concerned veterans for america

These Are Our Nation’s Future

This is not a new poem, but it remains true. These youth don’t whine, get offended, and need a quiet space when confronted with a challenge–they deal with it. If they aren’t the future of America–then America has no future. By the way, this is about young men, but, as you’ll see at the end, it now includes young women.

1/2 Boy — 1/2 Man

The average age of the Military Man is 19 years. He is a short haired, tight-muscled kid
who, under normal circumstances is considered by society as half man, half boy. Not yet
dry behind the ears, not old enough to buy a beer, but old enough to die for his country.

He never really cared much for work & he would rather wax his own car than wash his
father’s, but he has never collected unemployment either.

He is a recent High School graduate; he was probably an average student, pursued some
form of sport activities, drives a 10-year-old jalopy, & has a steady girlfriend that broke up with him either when he left, or swears to be waiting when he returns from half a world away. He listens to rock & roll or hip-hop or rap or jazz or swing & a 155mm Howitzer.

He is 10 or 15 pounds lighter now than when he was at home because he is working or fighting from before dawn to well after dusk. He has trouble spelling, thus letter writing is a pain for him, but he can field strip a rifle in 30 seconds & reassemble it in less time in the dark. He can recite to you the nomenclature of a machine gun or grenade launcher & use either one effectively if he must.

He digs foxholes & latrines & can apply first aid like a professional.
He can march until he is told to stop, or stop until he is told to march.
He obeys orders instantly & without hesitation, but he is not without spirit or individual dignity.
He is self-sufficient.

He has two sets of fatigues: he washes one & wears the other. He keeps his canteens full & his feet dry.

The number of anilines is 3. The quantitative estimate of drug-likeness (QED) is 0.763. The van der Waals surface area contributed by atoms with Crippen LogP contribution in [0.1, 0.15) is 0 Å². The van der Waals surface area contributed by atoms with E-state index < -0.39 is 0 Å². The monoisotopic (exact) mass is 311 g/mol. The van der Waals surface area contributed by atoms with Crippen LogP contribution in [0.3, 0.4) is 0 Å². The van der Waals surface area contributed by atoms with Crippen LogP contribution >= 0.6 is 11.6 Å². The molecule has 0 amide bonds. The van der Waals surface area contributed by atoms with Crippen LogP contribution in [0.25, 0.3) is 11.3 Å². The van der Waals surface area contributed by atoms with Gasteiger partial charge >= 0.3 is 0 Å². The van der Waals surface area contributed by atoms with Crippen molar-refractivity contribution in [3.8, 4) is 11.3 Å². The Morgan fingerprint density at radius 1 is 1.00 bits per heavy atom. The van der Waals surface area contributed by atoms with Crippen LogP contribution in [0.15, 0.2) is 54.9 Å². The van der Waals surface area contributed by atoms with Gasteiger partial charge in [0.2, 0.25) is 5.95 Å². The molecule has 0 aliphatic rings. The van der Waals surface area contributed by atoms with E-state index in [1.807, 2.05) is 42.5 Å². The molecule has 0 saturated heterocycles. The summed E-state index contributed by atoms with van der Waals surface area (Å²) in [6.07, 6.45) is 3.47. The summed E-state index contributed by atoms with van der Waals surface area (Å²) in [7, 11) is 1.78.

He sometimes forgets to brush his teeth, but never to clean his rifle. He can cook his own meals, mend his own clothes, & fix his own hurts.
If you are thirsty, he will share his water with you; if you are hungry, his food. He will even split his ammunition with you in the midst of battle when you run low.

He has learned to use his hands like weapons & weapons as if they were his hands.
He can save your life – or take it, because that is his job.
He will often do twice the work of a civilian, draw half the pay, & still find ironic humor in it all.

He has seen more suffering & death than he should have in his short lifetime.
He has wept in public & in private, for friends who have fallen in combat & is unashamed.

He feels every note of the National Anthem vibrate through his body while at rigid attention, while tempering the burning desire to ‘square-away’ those around him who have not bothered to stand, remove their hat, or even stop talking. In an odd twist, day in & day out, far from home, he defends their right to be disrespectful.

Just as did his Father, Grandfather, and Great-grandfather, he is paying the price for our
freedom.
Beardless or not, he is not a boy. He is the American Fighting Man that has kept this country free for over 200 years.

He has asked nothing in return, except our friendship & understanding.
Remember him, always, for he has earned our respect and admiration with his blood.
And now we even have women over there in danger, doing their part in this tradition
of going to war when our nation calls us to do so.

As you go to bed tonight, remember this short prayer:
Lord, hold our Troops in your loving hands. Protect them as they protect us.
Bless them & their families for the selfless acts they perform for us in our time of need. Amen.

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Further reading

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